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Skipping Town

The Government Vacancy That Could Cost West Virginians Billions

The coal industry has profited from pollution, and they’d like taxpayers to pay for the cleanup. The office that’s supposed to tackle this still doesn’t have a director.

An aerial picture shows a grey expanse cut into the surrounding green landscape.
A coal mine operated by Blackhawk Mining and Pine Branch Mining in Lost Creek, Kentucky, on September 29, 2022

Staring down the barrel of a tough reelection fight, the White House still has not selected a nominee to lead the Department of Interior office charged with cleaning up this country’s festering stock of toxic old coal mines. The decidedly unsexy sounding Office of Surface Mining Reclamation and Enforcement, or OSMRE, has not had a director since the Trump administration. Its job is only getting bigger. For example: In 2021, auditors working for the Republican-controlled West Virginia state legislature found that the state had just 10 percent of the cash needed to cover cleanup costs, which the nonprofit Appalachian Voices estimates to be around $3.6 billion; West Virginia taxpayers could be made to cough up at least some significant part of the difference. The same year, the group estimated the total cost of outstanding reclamation across Alabama, Tennessee, Virginia, Kentucky, West Virginia, Ohio, and Pennsylvania at between $7.5 and $9.8 billion.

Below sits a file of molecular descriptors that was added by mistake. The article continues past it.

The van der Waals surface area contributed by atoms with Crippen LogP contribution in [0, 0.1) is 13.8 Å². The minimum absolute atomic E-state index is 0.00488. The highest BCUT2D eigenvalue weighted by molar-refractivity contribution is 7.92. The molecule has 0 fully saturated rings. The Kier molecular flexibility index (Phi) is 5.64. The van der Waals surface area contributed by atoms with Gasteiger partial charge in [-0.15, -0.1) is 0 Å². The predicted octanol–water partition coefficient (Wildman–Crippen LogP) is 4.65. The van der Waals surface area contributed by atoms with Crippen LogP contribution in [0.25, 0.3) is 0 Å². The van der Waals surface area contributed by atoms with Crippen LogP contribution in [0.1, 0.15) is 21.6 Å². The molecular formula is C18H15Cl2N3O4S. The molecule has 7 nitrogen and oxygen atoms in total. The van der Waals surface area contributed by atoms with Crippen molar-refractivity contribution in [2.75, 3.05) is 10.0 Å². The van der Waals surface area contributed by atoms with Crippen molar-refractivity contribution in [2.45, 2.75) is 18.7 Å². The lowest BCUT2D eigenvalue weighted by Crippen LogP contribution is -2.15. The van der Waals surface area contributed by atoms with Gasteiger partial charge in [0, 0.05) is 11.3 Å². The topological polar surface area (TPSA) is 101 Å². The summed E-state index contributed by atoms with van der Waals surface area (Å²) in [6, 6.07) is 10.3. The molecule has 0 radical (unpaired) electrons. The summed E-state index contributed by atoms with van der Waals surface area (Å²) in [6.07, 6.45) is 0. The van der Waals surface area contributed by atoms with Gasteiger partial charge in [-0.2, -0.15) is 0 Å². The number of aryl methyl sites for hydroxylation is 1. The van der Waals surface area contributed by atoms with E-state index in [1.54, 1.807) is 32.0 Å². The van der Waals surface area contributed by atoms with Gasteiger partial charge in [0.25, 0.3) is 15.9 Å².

With coal companies facing a bleak future, OSMRE ought to be figuring out how to bring itself into the twenty-first century and protect the people and places dealing with the fallout of painful, messy, ongoing energy transition. Instead, an agency run by career staff encumbered by years of attrition has been left rudderless as coal bosses devise ways to leave the public holding the bag for the mess they created. Ironically, West Virginia’s own son may be a big part of the problem: Any OSMRE director would need to get the blessing of the Senate Energy and Natural Resources Committee chair, West Virginia senator and coal executive Joe Manchin.